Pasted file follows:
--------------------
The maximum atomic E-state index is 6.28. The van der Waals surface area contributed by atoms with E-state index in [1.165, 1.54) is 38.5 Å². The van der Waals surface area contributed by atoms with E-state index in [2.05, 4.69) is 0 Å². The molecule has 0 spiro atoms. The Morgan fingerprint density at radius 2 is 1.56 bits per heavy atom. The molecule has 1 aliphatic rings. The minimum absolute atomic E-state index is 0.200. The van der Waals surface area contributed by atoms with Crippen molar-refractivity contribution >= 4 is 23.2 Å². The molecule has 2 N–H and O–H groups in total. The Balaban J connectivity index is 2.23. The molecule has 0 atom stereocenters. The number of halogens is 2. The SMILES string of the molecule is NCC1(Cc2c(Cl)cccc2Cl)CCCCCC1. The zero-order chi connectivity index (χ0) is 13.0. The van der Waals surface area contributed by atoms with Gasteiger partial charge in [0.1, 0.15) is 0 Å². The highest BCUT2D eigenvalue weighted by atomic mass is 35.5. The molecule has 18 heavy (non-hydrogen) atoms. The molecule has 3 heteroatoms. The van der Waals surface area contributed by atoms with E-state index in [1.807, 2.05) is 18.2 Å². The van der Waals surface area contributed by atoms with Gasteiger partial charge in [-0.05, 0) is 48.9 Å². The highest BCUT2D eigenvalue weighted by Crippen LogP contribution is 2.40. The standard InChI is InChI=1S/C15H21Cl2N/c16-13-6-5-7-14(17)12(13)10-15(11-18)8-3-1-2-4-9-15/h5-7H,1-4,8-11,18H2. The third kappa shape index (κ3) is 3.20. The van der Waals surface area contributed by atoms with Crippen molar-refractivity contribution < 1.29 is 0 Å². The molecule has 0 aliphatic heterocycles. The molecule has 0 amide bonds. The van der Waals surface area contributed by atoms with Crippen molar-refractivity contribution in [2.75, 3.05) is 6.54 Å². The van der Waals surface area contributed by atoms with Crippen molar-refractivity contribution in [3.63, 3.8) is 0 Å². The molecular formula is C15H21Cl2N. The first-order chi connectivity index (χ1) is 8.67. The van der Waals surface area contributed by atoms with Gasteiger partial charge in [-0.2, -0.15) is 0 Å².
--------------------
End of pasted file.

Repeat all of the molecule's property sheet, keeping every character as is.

The maximum atomic E-state index is 6.28. The van der Waals surface area contributed by atoms with E-state index in [1.165, 1.54) is 38.5 Å². The van der Waals surface area contributed by atoms with E-state index in [2.05, 4.69) is 0 Å². The molecule has 0 spiro atoms. The Morgan fingerprint density at radius 2 is 1.56 bits per heavy atom. The molecule has 1 aliphatic rings. The minimum absolute atomic E-state index is 0.200. The van der Waals surface area contributed by atoms with Crippen molar-refractivity contribution >= 4 is 23.2 Å². The molecule has 2 N–H and O–H groups in total. The Balaban J connectivity index is 2.23. The molecule has 0 atom stereocenters. The number of halogens is 2. The SMILES string of the molecule is NCC1(Cc2c(Cl)cccc2Cl)CCCCCC1. The zero-order chi connectivity index (χ0) is 13.0. The van der Waals surface area contributed by atoms with Gasteiger partial charge in [0.1, 0.15) is 0 Å². The highest BCUT2D eigenvalue weighted by atomic mass is 35.5. The molecule has 18 heavy (non-hydrogen) atoms. The molecule has 3 heteroatoms. The van der Waals surface area contributed by atoms with E-state index in [1.807, 2.05) is 18.2 Å². The van der Waals surface area contributed by atoms with Gasteiger partial charge in [-0.05, 0) is 48.9 Å². The highest BCUT2D eigenvalue weighted by Crippen LogP contribution is 2.40. The standard InChI is InChI=1S/C15H21Cl2N/c16-13-6-5-7-14(17)12(13)10-15(11-18)8-3-1-2-4-9-15/h5-7H,1-4,8-11,18H2. The third kappa shape index (κ3) is 3.20. The van der Waals surface area contributed by atoms with Crippen molar-refractivity contribution < 1.29 is 0 Å². The molecule has 0 aliphatic heterocycles. The molecule has 0 amide bonds. The van der Waals surface area contributed by atoms with Crippen molar-refractivity contribution in [2.75, 3.05) is 6.54 Å². The van der Waals surface area contributed by atoms with Crippen molar-refractivity contribution in [3.63, 3.8) is 0 Å². The molecular formula is C15H21Cl2N. The first-order chi connectivity index (χ1) is 8.67. The van der Waals surface area contributed by atoms with Gasteiger partial charge in [-0.2, -0.15) is 0 Å².